Does Backing Up Behavior Explain the Efficacy-Performance Relationship in Teams?
Porter, C. O. L. H.
Yu, R. C. F.
Small Group Research
1046-4964 (Print)1552-8278 (Online)
458 - 474
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Porter, C. O., Gogus, C. I., & Yu, R. C. F. (2011). Does Backing Up Behavior Explain the Efficacy–Performance Relationship in Teams?. Small Group Research, 1046496410390964.
Please cite this item using this persistent URLhttp://hdl.handle.net/11693/12239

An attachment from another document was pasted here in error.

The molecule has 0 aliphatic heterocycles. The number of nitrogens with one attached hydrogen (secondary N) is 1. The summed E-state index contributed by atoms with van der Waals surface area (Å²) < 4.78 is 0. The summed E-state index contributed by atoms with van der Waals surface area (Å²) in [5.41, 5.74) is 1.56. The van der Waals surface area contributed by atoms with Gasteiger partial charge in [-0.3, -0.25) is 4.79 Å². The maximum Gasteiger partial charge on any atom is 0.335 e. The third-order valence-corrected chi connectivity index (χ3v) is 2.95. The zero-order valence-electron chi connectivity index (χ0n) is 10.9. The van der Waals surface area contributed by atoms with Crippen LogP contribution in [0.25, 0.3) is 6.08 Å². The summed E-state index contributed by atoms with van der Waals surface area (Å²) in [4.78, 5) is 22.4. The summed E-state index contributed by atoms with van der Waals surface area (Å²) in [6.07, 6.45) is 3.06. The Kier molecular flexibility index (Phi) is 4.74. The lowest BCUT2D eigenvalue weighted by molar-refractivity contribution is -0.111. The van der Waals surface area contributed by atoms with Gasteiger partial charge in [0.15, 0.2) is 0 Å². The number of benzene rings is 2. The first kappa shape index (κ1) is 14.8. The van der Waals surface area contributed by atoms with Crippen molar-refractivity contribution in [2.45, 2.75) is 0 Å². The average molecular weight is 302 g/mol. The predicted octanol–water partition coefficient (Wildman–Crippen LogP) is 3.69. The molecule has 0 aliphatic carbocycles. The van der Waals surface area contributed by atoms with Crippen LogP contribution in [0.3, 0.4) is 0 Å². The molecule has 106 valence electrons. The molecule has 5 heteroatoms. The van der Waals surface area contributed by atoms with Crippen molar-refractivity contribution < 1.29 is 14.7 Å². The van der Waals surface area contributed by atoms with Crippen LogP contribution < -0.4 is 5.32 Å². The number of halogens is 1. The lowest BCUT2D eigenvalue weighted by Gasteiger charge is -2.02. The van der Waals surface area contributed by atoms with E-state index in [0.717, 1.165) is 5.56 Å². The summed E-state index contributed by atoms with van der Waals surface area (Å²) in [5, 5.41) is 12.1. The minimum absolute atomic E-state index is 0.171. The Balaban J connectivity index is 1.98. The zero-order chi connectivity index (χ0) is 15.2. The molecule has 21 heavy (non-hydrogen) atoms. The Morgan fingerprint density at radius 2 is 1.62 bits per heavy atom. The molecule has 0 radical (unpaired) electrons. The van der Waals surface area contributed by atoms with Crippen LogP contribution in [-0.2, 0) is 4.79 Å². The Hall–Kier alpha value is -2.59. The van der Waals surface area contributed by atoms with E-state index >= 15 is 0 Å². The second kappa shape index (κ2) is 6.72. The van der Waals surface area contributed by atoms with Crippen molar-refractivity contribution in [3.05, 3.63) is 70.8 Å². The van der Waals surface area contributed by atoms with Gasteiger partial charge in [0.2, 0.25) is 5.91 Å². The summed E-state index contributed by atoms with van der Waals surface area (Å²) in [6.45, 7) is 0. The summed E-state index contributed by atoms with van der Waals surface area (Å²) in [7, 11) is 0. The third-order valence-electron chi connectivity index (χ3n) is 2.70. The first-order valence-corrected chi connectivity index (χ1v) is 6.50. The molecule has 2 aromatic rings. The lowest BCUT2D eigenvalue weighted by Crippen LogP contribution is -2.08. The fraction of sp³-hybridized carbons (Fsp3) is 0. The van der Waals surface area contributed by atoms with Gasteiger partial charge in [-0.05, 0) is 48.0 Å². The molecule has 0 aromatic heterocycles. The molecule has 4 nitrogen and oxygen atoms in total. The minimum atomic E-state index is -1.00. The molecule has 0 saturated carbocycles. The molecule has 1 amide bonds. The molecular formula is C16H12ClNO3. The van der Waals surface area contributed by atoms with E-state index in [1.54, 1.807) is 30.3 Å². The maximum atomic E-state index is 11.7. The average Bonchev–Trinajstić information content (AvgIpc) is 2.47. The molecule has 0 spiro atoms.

Although the relationship between collective efficacy beliefs and team performance has been well-documented, few studies have explored the causal mechanisms that might explain these effects. In the current study, the authors explore the role of backing up behavior, a specific form of teamwork behavior, in explaining why high efficacy beliefs lead to high levels of team performance. Participants were 416 undergraduate business students who were organized into 104 four-person teams. The teams worked on an interdependent, computerized, decision-making task. Results of the study revealed that collective efficacy beliefs were positively related to team performance and that backing up behaviors largely mediated these effects. The theoretical and practical implications of these findings are discussed.